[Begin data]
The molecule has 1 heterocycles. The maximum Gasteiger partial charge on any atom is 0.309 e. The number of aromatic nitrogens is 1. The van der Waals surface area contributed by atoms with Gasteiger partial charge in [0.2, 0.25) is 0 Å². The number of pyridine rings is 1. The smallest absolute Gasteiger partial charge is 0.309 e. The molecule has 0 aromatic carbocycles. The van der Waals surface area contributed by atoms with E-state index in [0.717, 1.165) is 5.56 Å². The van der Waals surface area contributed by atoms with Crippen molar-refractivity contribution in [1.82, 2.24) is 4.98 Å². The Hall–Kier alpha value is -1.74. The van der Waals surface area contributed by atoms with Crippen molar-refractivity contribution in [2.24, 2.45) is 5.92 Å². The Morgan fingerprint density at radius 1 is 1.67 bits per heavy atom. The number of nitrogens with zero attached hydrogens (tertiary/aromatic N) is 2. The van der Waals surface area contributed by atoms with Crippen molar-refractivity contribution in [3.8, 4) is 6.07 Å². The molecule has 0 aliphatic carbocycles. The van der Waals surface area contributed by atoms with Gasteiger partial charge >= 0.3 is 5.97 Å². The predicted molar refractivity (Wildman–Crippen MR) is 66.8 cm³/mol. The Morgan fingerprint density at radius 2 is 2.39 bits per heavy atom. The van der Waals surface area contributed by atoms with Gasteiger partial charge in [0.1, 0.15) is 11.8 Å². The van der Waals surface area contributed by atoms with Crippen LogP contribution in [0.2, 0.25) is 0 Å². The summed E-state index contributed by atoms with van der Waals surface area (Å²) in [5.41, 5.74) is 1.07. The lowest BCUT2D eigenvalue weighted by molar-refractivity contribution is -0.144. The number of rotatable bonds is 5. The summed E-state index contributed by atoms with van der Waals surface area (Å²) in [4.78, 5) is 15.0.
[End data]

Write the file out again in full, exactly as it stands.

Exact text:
The molecule has 1 heterocycles. The maximum Gasteiger partial charge on any atom is 0.309 e. The number of aromatic nitrogens is 1. The van der Waals surface area contributed by atoms with Gasteiger partial charge in [0.2, 0.25) is 0 Å². The number of pyridine rings is 1. The smallest absolute Gasteiger partial charge is 0.309 e. The molecule has 0 aromatic carbocycles. The van der Waals surface area contributed by atoms with E-state index in [0.717, 1.165) is 5.56 Å². The van der Waals surface area contributed by atoms with Crippen molar-refractivity contribution in [1.82, 2.24) is 4.98 Å². The Hall–Kier alpha value is -1.74. The van der Waals surface area contributed by atoms with Crippen molar-refractivity contribution in [2.24, 2.45) is 5.92 Å². The Morgan fingerprint density at radius 1 is 1.67 bits per heavy atom. The number of nitrogens with zero attached hydrogens (tertiary/aromatic N) is 2. The van der Waals surface area contributed by atoms with Crippen molar-refractivity contribution in [3.8, 4) is 6.07 Å². The molecule has 0 aliphatic carbocycles. The van der Waals surface area contributed by atoms with Gasteiger partial charge >= 0.3 is 5.97 Å². The predicted molar refractivity (Wildman–Crippen MR) is 66.8 cm³/mol. The Morgan fingerprint density at radius 2 is 2.39 bits per heavy atom. The van der Waals surface area contributed by atoms with Gasteiger partial charge in [0.1, 0.15) is 11.8 Å². The van der Waals surface area contributed by atoms with Crippen LogP contribution in [0.2, 0.25) is 0 Å². The summed E-state index contributed by atoms with van der Waals surface area (Å²) in [5.41, 5.74) is 1.07. The lowest BCUT2D eigenvalue weighted by molar-refractivity contribution is -0.144. The number of rotatable bonds is 5. The summed E-state index contributed by atoms with van der Waals surface area (Å²) in [4.78, 5) is 15.0.